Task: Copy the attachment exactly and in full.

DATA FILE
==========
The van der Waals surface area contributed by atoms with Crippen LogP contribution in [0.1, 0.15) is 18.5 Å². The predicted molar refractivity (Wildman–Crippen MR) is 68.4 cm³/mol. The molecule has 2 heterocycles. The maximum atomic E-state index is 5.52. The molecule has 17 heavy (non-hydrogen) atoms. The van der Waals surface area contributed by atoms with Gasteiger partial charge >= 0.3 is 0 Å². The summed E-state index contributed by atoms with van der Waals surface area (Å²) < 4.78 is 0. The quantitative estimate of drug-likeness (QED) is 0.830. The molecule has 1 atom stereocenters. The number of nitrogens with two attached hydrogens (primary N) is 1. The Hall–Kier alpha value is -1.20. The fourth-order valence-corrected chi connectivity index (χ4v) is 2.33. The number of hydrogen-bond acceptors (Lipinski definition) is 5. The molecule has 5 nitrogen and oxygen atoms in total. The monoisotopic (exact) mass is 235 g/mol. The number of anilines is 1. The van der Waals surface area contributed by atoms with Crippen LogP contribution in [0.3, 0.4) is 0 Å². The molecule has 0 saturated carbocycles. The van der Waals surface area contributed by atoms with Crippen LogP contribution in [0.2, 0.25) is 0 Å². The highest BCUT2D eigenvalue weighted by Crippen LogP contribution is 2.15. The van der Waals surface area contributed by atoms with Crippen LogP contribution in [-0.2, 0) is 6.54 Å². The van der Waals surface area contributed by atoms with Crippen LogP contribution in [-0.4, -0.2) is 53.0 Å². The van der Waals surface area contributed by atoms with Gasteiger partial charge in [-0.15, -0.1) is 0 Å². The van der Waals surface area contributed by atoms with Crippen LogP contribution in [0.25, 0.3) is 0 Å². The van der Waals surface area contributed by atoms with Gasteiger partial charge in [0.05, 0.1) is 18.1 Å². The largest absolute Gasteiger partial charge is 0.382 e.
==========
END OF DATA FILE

The van der Waals surface area contributed by atoms with Crippen LogP contribution in [0.1, 0.15) is 18.5 Å². The predicted molar refractivity (Wildman–Crippen MR) is 68.4 cm³/mol. The molecule has 2 heterocycles. The maximum atomic E-state index is 5.52. The molecule has 17 heavy (non-hydrogen) atoms. The van der Waals surface area contributed by atoms with Gasteiger partial charge >= 0.3 is 0 Å². The summed E-state index contributed by atoms with van der Waals surface area (Å²) < 4.78 is 0. The quantitative estimate of drug-likeness (QED) is 0.830. The molecule has 1 atom stereocenters. The number of nitrogens with two attached hydrogens (primary N) is 1. The Hall–Kier alpha value is -1.20. The fourth-order valence-corrected chi connectivity index (χ4v) is 2.33. The number of hydrogen-bond acceptors (Lipinski definition) is 5. The molecule has 5 nitrogen and oxygen atoms in total. The monoisotopic (exact) mass is 235 g/mol. The number of anilines is 1. The van der Waals surface area contributed by atoms with Crippen LogP contribution in [0.3, 0.4) is 0 Å². The molecule has 0 saturated carbocycles. The van der Waals surface area contributed by atoms with Crippen LogP contribution in [0.2, 0.25) is 0 Å². The highest BCUT2D eigenvalue weighted by Crippen LogP contribution is 2.15. The van der Waals surface area contributed by atoms with Crippen LogP contribution in [-0.2, 0) is 6.54 Å². The van der Waals surface area contributed by atoms with Crippen LogP contribution in [-0.4, -0.2) is 53.0 Å². The van der Waals surface area contributed by atoms with Gasteiger partial charge in [-0.15, -0.1) is 0 Å². The van der Waals surface area contributed by atoms with Crippen LogP contribution in [0.25, 0.3) is 0 Å². The van der Waals surface area contributed by atoms with Gasteiger partial charge in [0.05, 0.1) is 18.1 Å². The largest absolute Gasteiger partial charge is 0.382 e.